University of Alabama Honors Civil Rights Pioneers

University of Alabama Honors Civil Rights Pioneers

TUSCALOOSA, Ala

Forty years after Vivian Malone Jones walked past Gov. George Wallace and into history as one of the first Blacks to attend the University of Alabama, she said she has forgiven Wallace for trying to stop her, but can never forget.

The civil rights pioneer spoke last month at a forum commemorating the 40th anniversary of integration at Alabama.
“What he did will be with us forever,” Jones said of what became known as Wallace’s “Stand in the Schoolhouse Door.”
Jones, who was Vivian Malone in 1963, spoke at one of several events held last month by the university that involved key figures in the school’s integration, highlighted by keynote speaker Robert Kennedy Jr.
Jones said she remembered Wallace apologizing to her later for blocking the doors of Foster Auditorium on June 11, 1963. By the time he apologized, she said, age and being shot in an
assassination attempt had taken its toll on the man who once proclaimed, “Segregation now, segregation tomorrow, segregation forever.”
James Hood, the second Black student to enroll at Alabama with Jones on June 11, 1963, said he has forgiven Wallace. While some people didn’t think Wallace’s apologies late in life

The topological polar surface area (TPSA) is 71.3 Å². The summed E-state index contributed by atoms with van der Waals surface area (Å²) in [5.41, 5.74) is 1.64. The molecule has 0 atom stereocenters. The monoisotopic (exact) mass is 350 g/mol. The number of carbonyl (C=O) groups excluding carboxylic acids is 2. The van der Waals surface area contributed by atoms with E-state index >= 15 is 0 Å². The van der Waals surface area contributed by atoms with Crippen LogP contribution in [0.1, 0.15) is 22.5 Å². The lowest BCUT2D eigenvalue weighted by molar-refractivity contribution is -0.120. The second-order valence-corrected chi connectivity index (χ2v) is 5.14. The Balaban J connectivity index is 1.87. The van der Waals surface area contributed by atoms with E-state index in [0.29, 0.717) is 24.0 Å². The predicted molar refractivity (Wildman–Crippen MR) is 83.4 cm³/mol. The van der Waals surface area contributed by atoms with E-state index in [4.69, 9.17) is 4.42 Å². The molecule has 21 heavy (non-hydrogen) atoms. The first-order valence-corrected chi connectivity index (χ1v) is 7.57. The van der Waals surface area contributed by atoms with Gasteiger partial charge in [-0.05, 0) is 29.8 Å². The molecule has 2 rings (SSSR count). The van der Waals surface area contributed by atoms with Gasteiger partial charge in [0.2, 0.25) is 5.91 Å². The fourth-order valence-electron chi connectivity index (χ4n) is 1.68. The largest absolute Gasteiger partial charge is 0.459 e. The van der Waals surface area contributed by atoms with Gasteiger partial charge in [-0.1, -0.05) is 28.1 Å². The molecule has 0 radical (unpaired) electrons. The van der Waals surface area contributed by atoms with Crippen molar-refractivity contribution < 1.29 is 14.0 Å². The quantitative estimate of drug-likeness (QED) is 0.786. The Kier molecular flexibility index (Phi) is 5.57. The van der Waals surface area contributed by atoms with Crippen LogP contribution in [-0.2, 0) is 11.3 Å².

were genuine, Hood said he truly felt Wallace was trying to make amends. Either way, Hood, who befriended the elderly Wallace, said Wallace helped the push for civil rights.
“We got the 1964 Civil Rights Act as a result of George Wallace’s antics on this campus. It never would have happened had he not chosen that strategy,” Hood says.
In his keynote address, Kennedy recalled the confrontation between Wallace and his father, U.S. Attorney General Robert Kennedy. After his father was assassinated, and during Wallace’s 1972 presidential campaign, Kennedy said, “It struck me then that every nation, like every human being, has a darker side and a lighter side.”
Some people, he said, implying Wallace, appeal to ignorance and hatred, while others, like the civil rights pioneers gathered in Tuscaloosa last month, represent enlightenment and acceptance.
— Associated Press and news releases



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